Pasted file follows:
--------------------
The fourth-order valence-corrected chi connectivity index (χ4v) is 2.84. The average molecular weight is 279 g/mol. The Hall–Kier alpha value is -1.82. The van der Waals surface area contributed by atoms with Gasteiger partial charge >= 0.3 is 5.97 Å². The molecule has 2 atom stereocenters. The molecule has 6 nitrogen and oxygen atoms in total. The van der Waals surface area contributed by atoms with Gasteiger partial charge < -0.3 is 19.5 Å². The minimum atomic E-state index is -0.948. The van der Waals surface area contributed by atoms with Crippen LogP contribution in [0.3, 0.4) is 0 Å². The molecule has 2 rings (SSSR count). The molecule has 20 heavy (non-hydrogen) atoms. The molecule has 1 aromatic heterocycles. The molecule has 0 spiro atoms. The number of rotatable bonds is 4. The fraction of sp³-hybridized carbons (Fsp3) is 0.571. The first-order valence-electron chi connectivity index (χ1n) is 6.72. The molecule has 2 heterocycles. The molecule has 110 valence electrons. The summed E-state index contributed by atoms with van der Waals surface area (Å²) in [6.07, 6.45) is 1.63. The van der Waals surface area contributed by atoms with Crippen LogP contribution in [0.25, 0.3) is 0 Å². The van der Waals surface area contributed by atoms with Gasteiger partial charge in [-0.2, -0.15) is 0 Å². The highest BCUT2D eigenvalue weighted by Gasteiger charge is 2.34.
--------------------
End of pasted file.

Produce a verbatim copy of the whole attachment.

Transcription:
The fourth-order valence-corrected chi connectivity index (χ4v) is 2.84. The average molecular weight is 279 g/mol. The Hall–Kier alpha value is -1.82. The van der Waals surface area contributed by atoms with Gasteiger partial charge >= 0.3 is 5.97 Å². The molecule has 2 atom stereocenters. The molecule has 6 nitrogen and oxygen atoms in total. The van der Waals surface area contributed by atoms with Gasteiger partial charge < -0.3 is 19.5 Å². The minimum atomic E-state index is -0.948. The van der Waals surface area contributed by atoms with Crippen LogP contribution in [0.3, 0.4) is 0 Å². The molecule has 2 rings (SSSR count). The molecule has 20 heavy (non-hydrogen) atoms. The molecule has 1 aromatic heterocycles. The molecule has 0 spiro atoms. The number of rotatable bonds is 4. The fraction of sp³-hybridized carbons (Fsp3) is 0.571. The first-order valence-electron chi connectivity index (χ1n) is 6.72. The molecule has 2 heterocycles. The molecule has 110 valence electrons. The summed E-state index contributed by atoms with van der Waals surface area (Å²) in [6.07, 6.45) is 1.63. The van der Waals surface area contributed by atoms with Crippen LogP contribution in [0.25, 0.3) is 0 Å². The van der Waals surface area contributed by atoms with Gasteiger partial charge in [-0.2, -0.15) is 0 Å². The highest BCUT2D eigenvalue weighted by Gasteiger charge is 2.34.